Bronx CORE

Bronx CORE represents the most well known example of a CORE group targeted and its leader victimized by the counter-intelligence program of a police agency.
As early as June 1961, a group of approximately 15 members (1/3 of them Black, 2/3 White) were meeting as Bronx CORE. Some were already veterans of the Route 40 freedom rides and, according to a field secretary's report, were already clear as a group that non-violence for them was a tactic and not a way of life.

In line with other CORE chapters, the White members from the beginning decided to play background roles in order to support the idea of Black leadership. Mrs. Johnnie Mae Hunt (aka Johnnie Mae Allen) was the first chairman followed by her vice chair, the Freedom Rider Herb Callender. His vice chairman was Yaphett Kotto. Other early members include Frank Reynolds, Shirlee Prichard, Eric Robertson, Howard Quander, Dolly Dickens, Claire Chase, the Gallos and Merits.

Some of the first meetings were held in the home of one of the White members. By June 1963, the chapter had an office at 1315 Boston Road and approximately 150 members. How many of these were active members is not known but approximately 37 regularly attended meetings.

The White Castle Demonstrations
As with other chapters, Bronx CORE's earliest actions were in support of other chapter’s projects such as New York CORE’s demonstration against Harlem Hospital. It wasn’t until the summer of 1963 campaign against local White Castle restaurants that the chapter really came into its own.

Bronx CORE demanded 25% of White Castle’s jobs went to Blacks and Puerto Ricans. Out of 126 employees in its Bronx restaurants, only four were Black and they were porters/janitors. The first demonstration started with approximately twenty five pickets at the White Castle on Boston Road and Allerton Avenue on Saturday, July 6. During the five weeks the campaign lasted, the chapter not only had to deal with the taunts and random violence of local Whites but full blown examples of southern style violence, as well.

The White Castle site happened to be a popular spot for local White youth to hangout and drag race. Well over a thousand Whites showed up that night to counter picket. Many of them paraded confederate flags, wore white hoods and carried crosses a la the Klan. They threw eggs, rocks, tomatoes at the protestors, cursed at them, yelled racial epithets and insults. They also claimed the pickets were inspired by communists.

The next day firecrackers (which mimicked the sound of gunshots) were thrown at CORE demonstrators from a passing car. By night time, the female protestors had been sent home because of the violence. Only the male demonstrators remained such as Orville O’Brien (Black, 26, Brooklyn College student) who, even though he was on crutches, was attacked with stones while in a glass phone booth.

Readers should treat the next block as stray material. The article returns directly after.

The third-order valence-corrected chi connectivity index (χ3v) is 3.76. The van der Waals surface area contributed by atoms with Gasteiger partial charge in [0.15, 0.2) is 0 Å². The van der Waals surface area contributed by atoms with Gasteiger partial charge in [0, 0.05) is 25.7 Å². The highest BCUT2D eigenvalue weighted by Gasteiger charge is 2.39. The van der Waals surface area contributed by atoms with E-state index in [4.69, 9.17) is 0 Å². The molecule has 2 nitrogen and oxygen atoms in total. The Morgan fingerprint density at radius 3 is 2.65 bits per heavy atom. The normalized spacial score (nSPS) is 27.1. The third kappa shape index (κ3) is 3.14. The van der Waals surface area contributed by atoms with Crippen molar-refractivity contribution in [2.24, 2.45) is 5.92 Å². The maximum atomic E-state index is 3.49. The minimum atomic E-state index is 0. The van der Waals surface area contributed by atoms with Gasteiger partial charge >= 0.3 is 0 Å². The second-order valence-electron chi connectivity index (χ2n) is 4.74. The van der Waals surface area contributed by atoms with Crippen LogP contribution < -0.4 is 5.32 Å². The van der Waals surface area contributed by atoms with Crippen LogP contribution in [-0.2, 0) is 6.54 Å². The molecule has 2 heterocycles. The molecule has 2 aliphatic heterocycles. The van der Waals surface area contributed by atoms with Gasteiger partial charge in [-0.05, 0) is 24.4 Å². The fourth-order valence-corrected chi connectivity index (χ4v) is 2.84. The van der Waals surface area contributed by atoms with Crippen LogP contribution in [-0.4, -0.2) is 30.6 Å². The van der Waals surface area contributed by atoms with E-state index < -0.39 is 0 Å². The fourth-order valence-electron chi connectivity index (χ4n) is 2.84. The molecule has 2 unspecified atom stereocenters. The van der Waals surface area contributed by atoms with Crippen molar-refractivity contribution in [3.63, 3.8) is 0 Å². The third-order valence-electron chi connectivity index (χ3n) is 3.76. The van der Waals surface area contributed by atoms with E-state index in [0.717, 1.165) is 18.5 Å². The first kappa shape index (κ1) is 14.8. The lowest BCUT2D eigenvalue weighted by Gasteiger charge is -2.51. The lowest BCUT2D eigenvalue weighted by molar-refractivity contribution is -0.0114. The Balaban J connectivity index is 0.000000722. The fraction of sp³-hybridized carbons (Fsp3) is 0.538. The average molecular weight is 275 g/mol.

The White crowd grew to several thousand by Sunday night. Perhaps in retaliation against the mob, a car with 3 black males and one female drove by at approximately midnight and shot one of the White mob in the face with an air pistol.

Over the next few days, local White youth randomly attacked any Blacks passing the area whether they were part of the demonstration or not.

Members of the American Nazi Party also joined the counter demonstration. On July 14, eight of the neo-nazis were arrested on charges of planning to incite a riot at the demonstrations. Four others were arrested for doing a drive by shooting.

Other White Castles were picketed by CORE chapters in New Jersey and Long Island. White Castle eventually gave in for all its stores. The demonstrations also exposed for all to see the violently racist sentiments among many Whites in the Bronx.

Bronx CORE also experienced noticeable growth in its membership as a by product of the campaign. Out of the 500 members reported, however, its not known how many would have been considered active.

In Between...
Like other CORE chapters at the time, it worked on housing code enforcement activities. By putting pressure on landlords, Bronx CORE forced them to make the necessary repairs to local apartments.

The chapter also participated in CORE’s A+P campaign and its campaign against Ford Motors for discrimination against Jews and non-whites. Bronx CORE picketed Ford dealers in the Bronx for several weeks over hiring for executive positions.

>>>> Part 2 <<<<